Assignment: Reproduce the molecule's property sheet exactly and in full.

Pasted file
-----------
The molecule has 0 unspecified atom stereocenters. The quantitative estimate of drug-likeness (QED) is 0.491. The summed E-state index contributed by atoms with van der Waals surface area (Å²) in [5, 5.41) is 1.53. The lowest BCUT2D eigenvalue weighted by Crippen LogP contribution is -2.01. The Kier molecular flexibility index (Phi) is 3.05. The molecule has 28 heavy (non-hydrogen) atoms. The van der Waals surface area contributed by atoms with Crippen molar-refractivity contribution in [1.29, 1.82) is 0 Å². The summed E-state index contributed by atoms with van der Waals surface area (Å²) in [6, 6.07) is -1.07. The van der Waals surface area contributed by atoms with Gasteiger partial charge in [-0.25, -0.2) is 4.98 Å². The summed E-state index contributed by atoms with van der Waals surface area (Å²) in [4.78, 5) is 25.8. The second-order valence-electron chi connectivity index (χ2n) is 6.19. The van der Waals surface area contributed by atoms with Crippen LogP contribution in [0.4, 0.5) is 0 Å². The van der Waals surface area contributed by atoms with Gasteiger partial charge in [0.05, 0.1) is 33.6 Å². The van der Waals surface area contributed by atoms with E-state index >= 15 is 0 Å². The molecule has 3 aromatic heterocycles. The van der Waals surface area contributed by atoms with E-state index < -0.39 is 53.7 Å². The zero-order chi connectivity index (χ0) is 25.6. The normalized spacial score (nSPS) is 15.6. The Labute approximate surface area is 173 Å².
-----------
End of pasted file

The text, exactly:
The molecule has 0 unspecified atom stereocenters. The quantitative estimate of drug-likeness (QED) is 0.491. The summed E-state index contributed by atoms with van der Waals surface area (Å²) in [5, 5.41) is 1.53. The lowest BCUT2D eigenvalue weighted by Crippen LogP contribution is -2.01. The Kier molecular flexibility index (Phi) is 3.05. The molecule has 28 heavy (non-hydrogen) atoms. The van der Waals surface area contributed by atoms with Crippen molar-refractivity contribution in [1.29, 1.82) is 0 Å². The summed E-state index contributed by atoms with van der Waals surface area (Å²) in [6, 6.07) is -1.07. The van der Waals surface area contributed by atoms with Gasteiger partial charge in [-0.25, -0.2) is 4.98 Å². The summed E-state index contributed by atoms with van der Waals surface area (Å²) in [4.78, 5) is 25.8. The second-order valence-electron chi connectivity index (χ2n) is 6.19. The van der Waals surface area contributed by atoms with Crippen LogP contribution in [0.4, 0.5) is 0 Å². The van der Waals surface area contributed by atoms with Gasteiger partial charge in [0.05, 0.1) is 33.6 Å². The van der Waals surface area contributed by atoms with E-state index >= 15 is 0 Å². The molecule has 3 aromatic heterocycles. The van der Waals surface area contributed by atoms with E-state index < -0.39 is 53.7 Å². The zero-order chi connectivity index (χ0) is 25.6. The normalized spacial score (nSPS) is 15.6. The Labute approximate surface area is 173 Å².